deporting populations in the north to far-off places. Apart from pushing
the boundary with Babylonia slightly southward, he did not engage in
actual expansion, and the borders of the empire he consolidated reached
only as far west as the Khabur. He was succeeded by Tukulti-Ninurta II,
who made some gains in the north during his short reign.
The next king, Ashurnasirpal II (883 BC–858 BC), embarked on a vast
program of merciless expansion, first terrorizing the peoples to the
north as far as Nairi, then conquering the Aramaeans between the Khabur
and the Euphrates. His harshness prompted a revolt that was crushed
decisively in a pitched, two-day battle. Following this victory, he
advanced without opposition as far as the Mediterranean and exacted
tribute from Phoenicia. Unlike any before, the Assyrians began boasting
in their ruthlessness around this time. Ashurnasirpal II also moved his
capital to the city of Kalhu (Nimrud). The palaces, temples and other
buildings raised by him bear witness to a considerable development of
wealth and art.
Relief from Assyrian capital of Dur Sharrukin, showing transport of
Lebanese cedar (8th c. BC)Ashurnasirpal's son, Shalmaneser III (858
BC–823 BC), had a long reign of 34 years, when the Assyrian capital was
converted into an armed camp. Each year the Assyrian armies marched out
of it to plunder and destroy. Babylon was occupied, and Babylonia
reduced to vassalage. He fought against Urartu, and marched an army
against an alliance of Syrian states headed by Benhadad of Damascus, and
including Ahab, king of Israel, at the Battle of Qarqar in (854 BC).
Despite Shalmaneser's description of 'vanquishing the opposition', it
seems that the battle ended in a deadlock, as the Assyrian forces were
withdrawn soon afterwards.
Shalmaneser retook Carchemish in 849 BC, and in 841 BC marched an army
against Hazael, King of Damascus, besieging and taking that city. He
also brought under tribute Jehu of Israel, Tyre, and Sidon. His black
obelisk, discovered at Kalhu, records many military exploits of his
reign.  The last few years of his life were disturbed by the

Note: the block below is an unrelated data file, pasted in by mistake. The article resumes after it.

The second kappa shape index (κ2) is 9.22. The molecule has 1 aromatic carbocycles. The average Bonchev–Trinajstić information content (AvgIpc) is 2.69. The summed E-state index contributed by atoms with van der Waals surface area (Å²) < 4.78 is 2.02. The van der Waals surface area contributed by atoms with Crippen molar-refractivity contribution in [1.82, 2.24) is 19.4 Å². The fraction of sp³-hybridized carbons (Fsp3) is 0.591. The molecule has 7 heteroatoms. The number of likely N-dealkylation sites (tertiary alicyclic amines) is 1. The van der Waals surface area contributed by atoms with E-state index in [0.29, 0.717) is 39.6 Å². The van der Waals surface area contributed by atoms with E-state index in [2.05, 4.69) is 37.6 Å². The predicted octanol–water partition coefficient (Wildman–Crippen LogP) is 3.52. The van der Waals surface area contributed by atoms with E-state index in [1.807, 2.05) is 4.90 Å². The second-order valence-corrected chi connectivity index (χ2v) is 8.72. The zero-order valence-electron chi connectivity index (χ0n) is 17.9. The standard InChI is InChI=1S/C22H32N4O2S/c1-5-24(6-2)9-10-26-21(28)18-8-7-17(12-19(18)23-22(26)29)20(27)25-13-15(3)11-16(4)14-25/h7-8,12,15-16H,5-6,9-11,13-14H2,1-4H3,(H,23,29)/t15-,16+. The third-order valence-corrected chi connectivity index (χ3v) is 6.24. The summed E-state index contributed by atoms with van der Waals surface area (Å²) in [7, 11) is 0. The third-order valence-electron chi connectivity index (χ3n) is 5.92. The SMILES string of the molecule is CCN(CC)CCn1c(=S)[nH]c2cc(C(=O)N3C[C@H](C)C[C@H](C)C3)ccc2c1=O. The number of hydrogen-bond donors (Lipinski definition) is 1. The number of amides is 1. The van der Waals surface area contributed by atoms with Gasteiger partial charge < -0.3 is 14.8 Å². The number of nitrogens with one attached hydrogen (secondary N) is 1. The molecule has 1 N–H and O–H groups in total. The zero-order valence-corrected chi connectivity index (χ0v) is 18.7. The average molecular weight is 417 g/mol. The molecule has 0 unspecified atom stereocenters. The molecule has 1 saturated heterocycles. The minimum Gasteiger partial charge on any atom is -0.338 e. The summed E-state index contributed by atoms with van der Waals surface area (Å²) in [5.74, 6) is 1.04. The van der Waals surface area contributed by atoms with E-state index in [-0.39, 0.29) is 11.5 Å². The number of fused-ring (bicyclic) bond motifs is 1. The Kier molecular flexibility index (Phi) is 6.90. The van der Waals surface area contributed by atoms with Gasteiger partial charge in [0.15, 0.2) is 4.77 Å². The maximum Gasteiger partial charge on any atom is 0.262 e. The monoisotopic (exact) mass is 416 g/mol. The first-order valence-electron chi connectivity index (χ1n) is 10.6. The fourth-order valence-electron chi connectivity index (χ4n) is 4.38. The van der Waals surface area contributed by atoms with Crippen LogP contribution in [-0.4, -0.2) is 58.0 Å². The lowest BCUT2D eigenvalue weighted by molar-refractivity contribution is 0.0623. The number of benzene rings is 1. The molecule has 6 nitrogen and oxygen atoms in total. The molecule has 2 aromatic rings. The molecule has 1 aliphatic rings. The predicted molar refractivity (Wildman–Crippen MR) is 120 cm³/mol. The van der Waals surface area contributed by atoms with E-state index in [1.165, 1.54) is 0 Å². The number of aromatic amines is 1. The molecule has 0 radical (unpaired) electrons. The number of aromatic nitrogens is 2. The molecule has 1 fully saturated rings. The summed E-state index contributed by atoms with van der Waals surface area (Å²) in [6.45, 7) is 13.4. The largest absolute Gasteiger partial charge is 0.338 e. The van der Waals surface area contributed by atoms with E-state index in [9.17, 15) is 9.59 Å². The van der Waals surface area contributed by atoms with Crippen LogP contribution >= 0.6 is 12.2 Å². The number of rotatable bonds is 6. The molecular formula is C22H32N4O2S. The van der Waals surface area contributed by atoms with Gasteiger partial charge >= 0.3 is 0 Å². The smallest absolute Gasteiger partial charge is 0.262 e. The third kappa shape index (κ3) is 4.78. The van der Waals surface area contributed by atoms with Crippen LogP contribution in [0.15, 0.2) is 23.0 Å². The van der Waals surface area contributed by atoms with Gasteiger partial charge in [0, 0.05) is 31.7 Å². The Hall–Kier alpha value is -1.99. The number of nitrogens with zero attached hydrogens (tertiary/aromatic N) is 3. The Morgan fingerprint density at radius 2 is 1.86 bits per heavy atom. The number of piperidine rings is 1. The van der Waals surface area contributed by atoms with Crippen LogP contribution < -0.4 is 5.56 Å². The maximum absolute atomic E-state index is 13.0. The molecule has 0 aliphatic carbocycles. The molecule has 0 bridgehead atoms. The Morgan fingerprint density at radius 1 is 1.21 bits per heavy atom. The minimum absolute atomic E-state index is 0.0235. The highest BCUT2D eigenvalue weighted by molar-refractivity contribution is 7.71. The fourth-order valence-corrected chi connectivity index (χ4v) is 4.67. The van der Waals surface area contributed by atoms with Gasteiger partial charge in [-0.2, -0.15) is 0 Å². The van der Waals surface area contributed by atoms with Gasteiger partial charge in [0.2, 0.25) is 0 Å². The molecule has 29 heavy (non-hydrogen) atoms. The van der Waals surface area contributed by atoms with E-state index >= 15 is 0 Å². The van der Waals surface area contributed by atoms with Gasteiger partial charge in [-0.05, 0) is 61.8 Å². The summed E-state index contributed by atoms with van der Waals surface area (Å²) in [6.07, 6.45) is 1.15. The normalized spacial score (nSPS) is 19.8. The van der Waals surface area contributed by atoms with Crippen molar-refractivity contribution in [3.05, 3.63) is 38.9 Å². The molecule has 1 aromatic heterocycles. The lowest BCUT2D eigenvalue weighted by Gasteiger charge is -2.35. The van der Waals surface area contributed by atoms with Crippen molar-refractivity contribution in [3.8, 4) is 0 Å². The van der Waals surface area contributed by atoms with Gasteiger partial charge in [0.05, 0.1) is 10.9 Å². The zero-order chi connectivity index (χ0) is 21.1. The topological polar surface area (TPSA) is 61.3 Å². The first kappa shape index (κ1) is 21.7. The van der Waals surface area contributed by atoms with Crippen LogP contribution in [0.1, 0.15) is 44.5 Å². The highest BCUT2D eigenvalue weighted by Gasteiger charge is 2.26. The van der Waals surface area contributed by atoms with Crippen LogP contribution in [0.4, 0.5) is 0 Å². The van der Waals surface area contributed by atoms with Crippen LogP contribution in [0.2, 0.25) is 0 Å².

rebellion of his eldest son that nearly proved fatal. Assur, Arbela and
other places joined the pretender, and the revolt was quashed with
difficulty by Shamshi-Adad V, Shalmaneser's second son, who soon
afterwards succeeded him (824 BC).
In the following century, Assyria again experienced a relative decline,
owing to weaker rulers (including Queen Semiramis) and a resurgence in
expansion by Urartu. The notable exception was Adad-nirari III (810
BC–782 BC), who captured Damascus in 804, bringing Syria under tribute
as far south as Samaria and Edom, and who advanced against the Medes,
perhaps even penetrating to the Caspian Sea.
Second Assyrian Empire
When Nabonassar began the neo-Babylonian dynasty in 747 BC Assyria was in
the throes of a revolution. Civil war and pestilence were devastating
the country, and its northern provinces had been wrested from it by
Urartu. In 746 BC Kalhu joined the rebels, and on the 13th of Iyyar in
the following year, a general named Pulu, who took the name of
Tiglath-pileser III, seized the crown, and made sweeping changes to the
Assyrian government, considerably improving its efficiency and security.
The conquered provinces were organized under an elaborate bureaucracy,
with the king at the head — each district paying a fixed tribute and
providing a military contingent. The Assyrian forces at this time became
a standing army, that by successive improvements became an irresistible
fighting machine; and Assyrian policy was henceforth directed toward
reducing the whole civilized world into a single empire, throwing its
trade and wealth into Assyrian hands. These changes are often identified
as the beginning of the "Second Assyrian Empire".
When Tiglath-Pileser III had ascended the throne of Assyria, he went down
to Babylonia and abducted the gods of Šapazza; the Assyrian-Babylonian
Chronicle informs us (ABC 1 Col.1:5). After subjecting Babylon to